Bad Boy Brawly Brown, 2002[edit]

Set in 1964, Easy Rawlins uncovers a plot to rob a bank while looking for the estranged son of a friend. After being chased by killers, Easy Rawlins decides to give up smoking.[12]

Six Easy Pieces, 2003[edit]

A short story collection. Equal time is given between the cases Easy solves and the evolving relationships in his life. The question of Raymond "Mouse" Alexander's fate is finally resolved. These stories are set during 1964, as is Bad Boy Brawly Brown.[13]

Little Scarlet, 2004[edit]

After the Watts Riots of August 1965, Easy Rawlins investigates the murder of a woman called Little Scarlet. The LAPD hires Rawlins to investigate the crime since it could trigger another outburst of violence.[14][15]

Cinnamon Kiss, 2005[edit]

In 1967, the Summer of Love, Easy Rawlins is desperate to find money for the treatment of his adopted daughter, Feather, who is suffering from a rare and potentially life-threatening condition. Initially, Easy considers pulling a heist with Mouse so he can pay for his daughter's treatment, but he declines the offer. Hired by an eccentric private investigator named Robert Lee, Easy sets out to find Philomena "Cinnamon" Cargill, the lover of a disappeared liberal lawyer with secrets harking back to World War II. The case takes him to Haight-Ashbury and Easy has his first encounter with the counterculture.[16]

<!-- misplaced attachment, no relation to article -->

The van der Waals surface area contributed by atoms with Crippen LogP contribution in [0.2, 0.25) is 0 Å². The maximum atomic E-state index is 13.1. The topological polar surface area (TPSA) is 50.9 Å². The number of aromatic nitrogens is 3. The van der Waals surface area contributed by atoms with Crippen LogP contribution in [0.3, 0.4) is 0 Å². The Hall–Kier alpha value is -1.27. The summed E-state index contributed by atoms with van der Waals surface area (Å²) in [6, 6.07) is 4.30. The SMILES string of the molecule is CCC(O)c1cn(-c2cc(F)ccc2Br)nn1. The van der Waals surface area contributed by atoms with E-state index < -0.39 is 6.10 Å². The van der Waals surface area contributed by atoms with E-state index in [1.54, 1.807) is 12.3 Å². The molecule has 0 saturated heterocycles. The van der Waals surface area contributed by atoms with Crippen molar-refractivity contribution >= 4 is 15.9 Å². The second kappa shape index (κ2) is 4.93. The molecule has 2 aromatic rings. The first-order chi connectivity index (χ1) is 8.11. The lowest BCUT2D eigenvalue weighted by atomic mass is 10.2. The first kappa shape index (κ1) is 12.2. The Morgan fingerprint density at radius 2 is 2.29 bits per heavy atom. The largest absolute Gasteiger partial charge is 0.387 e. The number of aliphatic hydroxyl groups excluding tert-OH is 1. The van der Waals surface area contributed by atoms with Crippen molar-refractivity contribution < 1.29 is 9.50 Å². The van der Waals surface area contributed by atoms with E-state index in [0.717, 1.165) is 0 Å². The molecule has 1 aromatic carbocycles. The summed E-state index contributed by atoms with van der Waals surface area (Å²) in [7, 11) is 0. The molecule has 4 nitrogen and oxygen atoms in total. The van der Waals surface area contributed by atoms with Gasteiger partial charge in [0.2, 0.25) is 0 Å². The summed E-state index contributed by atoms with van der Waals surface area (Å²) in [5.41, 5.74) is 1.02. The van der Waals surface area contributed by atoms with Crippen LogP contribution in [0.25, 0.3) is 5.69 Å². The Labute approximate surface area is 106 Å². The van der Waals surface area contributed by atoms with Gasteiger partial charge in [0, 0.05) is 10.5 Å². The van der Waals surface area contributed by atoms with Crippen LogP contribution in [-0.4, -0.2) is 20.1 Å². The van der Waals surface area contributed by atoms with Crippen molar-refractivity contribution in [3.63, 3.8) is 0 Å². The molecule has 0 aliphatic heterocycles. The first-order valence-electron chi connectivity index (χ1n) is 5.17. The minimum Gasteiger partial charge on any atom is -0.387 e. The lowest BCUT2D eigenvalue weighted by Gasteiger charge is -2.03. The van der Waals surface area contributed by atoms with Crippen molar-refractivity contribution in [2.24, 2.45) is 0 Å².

Blonde Faith, 2007[edit]

One year after the previous novel, Easy is no longer working a day job and does detective work full-time. He searches for the ex-Green Beret Christmas Black after his family takes in Black's adopted daughter Easter Dawn. His search brings him into conflict with servicemen who have become drug smugglers, as well as a blonde femme fatale named Faith Laneer, and he must clear his childhood friend Mouse of murder. The novel ends leaving Easy Rawlins' fate uncertain.[17]

Little Green, 2013[edit]

Waking up from a coma after his nearly fatal car accident at the end of the previous novel, Easy resumes his life and trade when Mouse asks him to find a young man named Evander "Little Green" Noon who disappeared during an acid trip. Easy's search sends him into the heart of the L.A. counterculture (circa 1967) where he takes stock of how much America has changed since his own youth.[18][19]

Rose Gold, 2014[edit]